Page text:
Michael Barone has an interesting column on Adam Smith as a political pundit. He riffs off of a quote from Wealth of Nations, Book V, Chapter 1, para. 199:
In every civilized society, in every society where the distinction of ranks has once been completely established, there have been always two different schemes or systems of morality current at the same time; of which the one may be called the strict or austere; the other the liberal, or, if you will, the loose system. The former is generally admired and revered by the common people: the latter is commonly more esteemed and adopted by what are called people of fashion.
There’s a lot of interesting discussion fodder in this passage (modern relevance of “ranks”, etc.), but Barone takes it into a discussion of modern big-L liberal politics and the cultural differences that are manifest in this Smith quote. What caught my attention was his connecting it to what we call around here the “lakeshore Liberal” phenomenon:
It evidently irritates many liberals to point out that their party gets heavy support from superaffluent “people of fashion” and does not run very well among “the common people.” They like to think of themselves as tribunes for the ordinary person, ready to spend the government’s money to help him bear the travails of life, and they are puzzled when these people do not respond with proper gratitude.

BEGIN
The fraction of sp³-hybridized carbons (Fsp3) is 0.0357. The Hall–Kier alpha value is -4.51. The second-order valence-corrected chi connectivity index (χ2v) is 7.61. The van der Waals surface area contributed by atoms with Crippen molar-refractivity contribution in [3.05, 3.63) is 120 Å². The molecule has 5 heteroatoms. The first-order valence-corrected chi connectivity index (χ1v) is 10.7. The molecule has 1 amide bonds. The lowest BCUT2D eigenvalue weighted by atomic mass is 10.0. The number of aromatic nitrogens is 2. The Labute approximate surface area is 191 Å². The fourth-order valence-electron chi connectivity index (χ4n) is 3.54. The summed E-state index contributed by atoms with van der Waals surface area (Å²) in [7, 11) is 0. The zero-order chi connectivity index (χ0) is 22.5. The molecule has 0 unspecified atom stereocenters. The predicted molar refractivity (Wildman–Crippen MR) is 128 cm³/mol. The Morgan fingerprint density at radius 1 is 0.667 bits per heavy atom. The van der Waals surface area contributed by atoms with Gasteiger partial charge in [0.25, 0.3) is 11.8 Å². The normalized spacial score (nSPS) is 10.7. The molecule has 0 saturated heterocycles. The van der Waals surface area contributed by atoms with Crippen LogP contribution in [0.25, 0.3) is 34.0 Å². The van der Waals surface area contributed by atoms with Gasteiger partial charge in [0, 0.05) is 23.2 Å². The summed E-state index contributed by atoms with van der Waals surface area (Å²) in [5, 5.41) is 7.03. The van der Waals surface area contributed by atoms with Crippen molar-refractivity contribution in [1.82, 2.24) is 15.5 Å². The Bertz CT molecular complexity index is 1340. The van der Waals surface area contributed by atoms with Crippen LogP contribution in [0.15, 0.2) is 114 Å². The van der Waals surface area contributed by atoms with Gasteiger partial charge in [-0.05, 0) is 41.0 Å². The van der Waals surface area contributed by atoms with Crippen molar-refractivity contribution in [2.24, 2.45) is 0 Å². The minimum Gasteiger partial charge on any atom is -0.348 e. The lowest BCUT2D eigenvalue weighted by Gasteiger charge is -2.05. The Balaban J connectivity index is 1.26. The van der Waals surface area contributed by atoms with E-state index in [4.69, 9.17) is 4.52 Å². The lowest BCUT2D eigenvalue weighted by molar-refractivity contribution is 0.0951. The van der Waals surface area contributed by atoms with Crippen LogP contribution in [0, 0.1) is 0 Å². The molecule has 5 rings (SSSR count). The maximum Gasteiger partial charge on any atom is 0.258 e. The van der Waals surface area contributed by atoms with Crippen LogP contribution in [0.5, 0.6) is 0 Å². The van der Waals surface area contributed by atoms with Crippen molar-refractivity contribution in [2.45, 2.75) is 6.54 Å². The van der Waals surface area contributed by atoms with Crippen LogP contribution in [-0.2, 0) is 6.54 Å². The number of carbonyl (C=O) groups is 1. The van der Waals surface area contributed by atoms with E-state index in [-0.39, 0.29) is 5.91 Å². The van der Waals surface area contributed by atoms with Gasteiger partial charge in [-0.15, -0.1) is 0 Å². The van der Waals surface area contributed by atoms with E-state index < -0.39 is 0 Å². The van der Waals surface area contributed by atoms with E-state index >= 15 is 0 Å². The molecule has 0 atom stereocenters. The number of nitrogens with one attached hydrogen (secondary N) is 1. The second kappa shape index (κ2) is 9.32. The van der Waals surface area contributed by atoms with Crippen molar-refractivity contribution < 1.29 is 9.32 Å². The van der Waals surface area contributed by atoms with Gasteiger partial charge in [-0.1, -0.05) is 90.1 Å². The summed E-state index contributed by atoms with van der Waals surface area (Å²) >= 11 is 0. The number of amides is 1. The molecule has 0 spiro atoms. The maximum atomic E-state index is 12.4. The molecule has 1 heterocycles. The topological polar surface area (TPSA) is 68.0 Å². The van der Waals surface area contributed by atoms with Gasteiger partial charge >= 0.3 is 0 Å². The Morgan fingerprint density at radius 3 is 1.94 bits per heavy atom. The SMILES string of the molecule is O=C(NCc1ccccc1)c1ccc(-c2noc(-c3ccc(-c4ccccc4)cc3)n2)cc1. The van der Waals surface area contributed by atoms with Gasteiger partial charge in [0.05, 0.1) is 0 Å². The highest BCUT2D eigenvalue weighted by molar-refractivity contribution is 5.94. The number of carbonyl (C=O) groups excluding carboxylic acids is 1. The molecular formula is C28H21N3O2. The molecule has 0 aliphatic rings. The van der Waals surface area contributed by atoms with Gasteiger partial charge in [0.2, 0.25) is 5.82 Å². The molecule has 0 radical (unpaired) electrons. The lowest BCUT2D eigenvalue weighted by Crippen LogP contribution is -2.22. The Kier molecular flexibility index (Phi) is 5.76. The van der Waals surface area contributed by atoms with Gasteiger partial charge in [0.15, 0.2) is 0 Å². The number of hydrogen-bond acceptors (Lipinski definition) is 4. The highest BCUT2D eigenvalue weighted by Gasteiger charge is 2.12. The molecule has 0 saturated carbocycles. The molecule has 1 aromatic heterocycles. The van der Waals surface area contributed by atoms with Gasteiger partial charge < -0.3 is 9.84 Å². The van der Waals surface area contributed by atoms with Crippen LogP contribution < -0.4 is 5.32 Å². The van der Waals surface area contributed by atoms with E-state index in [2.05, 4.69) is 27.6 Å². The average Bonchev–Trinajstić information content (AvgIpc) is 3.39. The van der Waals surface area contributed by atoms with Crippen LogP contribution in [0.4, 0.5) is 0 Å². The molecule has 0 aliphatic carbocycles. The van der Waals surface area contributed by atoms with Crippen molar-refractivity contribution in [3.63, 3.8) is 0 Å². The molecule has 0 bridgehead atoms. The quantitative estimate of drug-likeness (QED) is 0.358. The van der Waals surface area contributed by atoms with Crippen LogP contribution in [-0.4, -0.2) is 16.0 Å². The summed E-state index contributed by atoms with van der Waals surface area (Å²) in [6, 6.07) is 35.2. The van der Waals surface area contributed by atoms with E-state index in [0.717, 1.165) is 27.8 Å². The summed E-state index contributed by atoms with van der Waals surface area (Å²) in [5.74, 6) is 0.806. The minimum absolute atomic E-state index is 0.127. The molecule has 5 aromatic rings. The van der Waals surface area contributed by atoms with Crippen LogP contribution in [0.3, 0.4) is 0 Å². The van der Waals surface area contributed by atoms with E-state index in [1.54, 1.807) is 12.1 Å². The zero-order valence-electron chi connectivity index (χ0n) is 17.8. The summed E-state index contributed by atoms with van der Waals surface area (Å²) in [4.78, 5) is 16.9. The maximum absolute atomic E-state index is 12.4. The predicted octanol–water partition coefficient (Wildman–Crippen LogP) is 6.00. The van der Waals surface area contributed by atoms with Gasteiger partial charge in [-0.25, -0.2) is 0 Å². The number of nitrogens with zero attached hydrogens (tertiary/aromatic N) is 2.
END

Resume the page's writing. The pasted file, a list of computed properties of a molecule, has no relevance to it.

Or, as someone commented to me many years ago when I was a graduate student and cat-sitting in a lakeshore high-rise, “they can afford to be socialists.”
Barone’s column is a more nuanced cut at the trite “red-blue” stereotype that has arisen, and I value his appreciation of the keen observations of Adam Smith!
Thanks to Glenn Reynolds for the link.